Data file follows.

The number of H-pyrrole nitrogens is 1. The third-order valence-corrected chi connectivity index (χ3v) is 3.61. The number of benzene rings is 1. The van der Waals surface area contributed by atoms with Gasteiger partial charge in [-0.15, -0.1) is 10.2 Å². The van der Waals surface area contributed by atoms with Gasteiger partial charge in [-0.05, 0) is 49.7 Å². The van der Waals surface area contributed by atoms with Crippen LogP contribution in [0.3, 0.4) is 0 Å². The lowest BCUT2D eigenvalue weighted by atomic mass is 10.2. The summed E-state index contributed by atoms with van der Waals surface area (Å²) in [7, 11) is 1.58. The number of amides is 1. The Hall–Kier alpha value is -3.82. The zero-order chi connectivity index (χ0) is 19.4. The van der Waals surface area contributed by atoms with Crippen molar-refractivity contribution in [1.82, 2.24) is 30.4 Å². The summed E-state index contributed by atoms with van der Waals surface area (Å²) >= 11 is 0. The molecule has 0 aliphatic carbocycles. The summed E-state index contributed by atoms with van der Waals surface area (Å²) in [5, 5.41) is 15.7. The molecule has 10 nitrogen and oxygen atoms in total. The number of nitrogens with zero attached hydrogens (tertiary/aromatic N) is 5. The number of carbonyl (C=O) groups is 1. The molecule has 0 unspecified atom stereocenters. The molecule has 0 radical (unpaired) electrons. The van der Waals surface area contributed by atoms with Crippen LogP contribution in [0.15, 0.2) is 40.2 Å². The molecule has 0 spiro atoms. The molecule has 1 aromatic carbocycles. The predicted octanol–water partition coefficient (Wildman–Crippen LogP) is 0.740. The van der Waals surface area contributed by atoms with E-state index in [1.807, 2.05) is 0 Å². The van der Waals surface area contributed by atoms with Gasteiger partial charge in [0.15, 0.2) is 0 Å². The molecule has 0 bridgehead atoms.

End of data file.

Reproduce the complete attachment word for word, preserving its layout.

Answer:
The number of H-pyrrole nitrogens is 1. The third-order valence-corrected chi connectivity index (χ3v) is 3.61. The number of benzene rings is 1. The van der Waals surface area contributed by atoms with Gasteiger partial charge in [-0.15, -0.1) is 10.2 Å². The van der Waals surface area contributed by atoms with Gasteiger partial charge in [-0.05, 0) is 49.7 Å². The van der Waals surface area contributed by atoms with Crippen LogP contribution in [0.3, 0.4) is 0 Å². The lowest BCUT2D eigenvalue weighted by atomic mass is 10.2. The summed E-state index contributed by atoms with van der Waals surface area (Å²) in [7, 11) is 1.58. The number of amides is 1. The Hall–Kier alpha value is -3.82. The zero-order chi connectivity index (χ0) is 19.4. The van der Waals surface area contributed by atoms with Crippen molar-refractivity contribution in [1.82, 2.24) is 30.4 Å². The summed E-state index contributed by atoms with van der Waals surface area (Å²) >= 11 is 0. The molecule has 0 aliphatic carbocycles. The summed E-state index contributed by atoms with van der Waals surface area (Å²) in [5, 5.41) is 15.7. The molecule has 10 nitrogen and oxygen atoms in total. The number of nitrogens with zero attached hydrogens (tertiary/aromatic N) is 5. The number of carbonyl (C=O) groups is 1. The molecule has 0 unspecified atom stereocenters. The molecule has 0 radical (unpaired) electrons. The van der Waals surface area contributed by atoms with Crippen LogP contribution in [0.15, 0.2) is 40.2 Å². The molecule has 0 spiro atoms. The molecule has 1 aromatic carbocycles. The predicted octanol–water partition coefficient (Wildman–Crippen LogP) is 0.740. The van der Waals surface area contributed by atoms with E-state index in [1.807, 2.05) is 0 Å². The van der Waals surface area contributed by atoms with Gasteiger partial charge in [0.15, 0.2) is 0 Å². The molecule has 0 bridgehead atoms.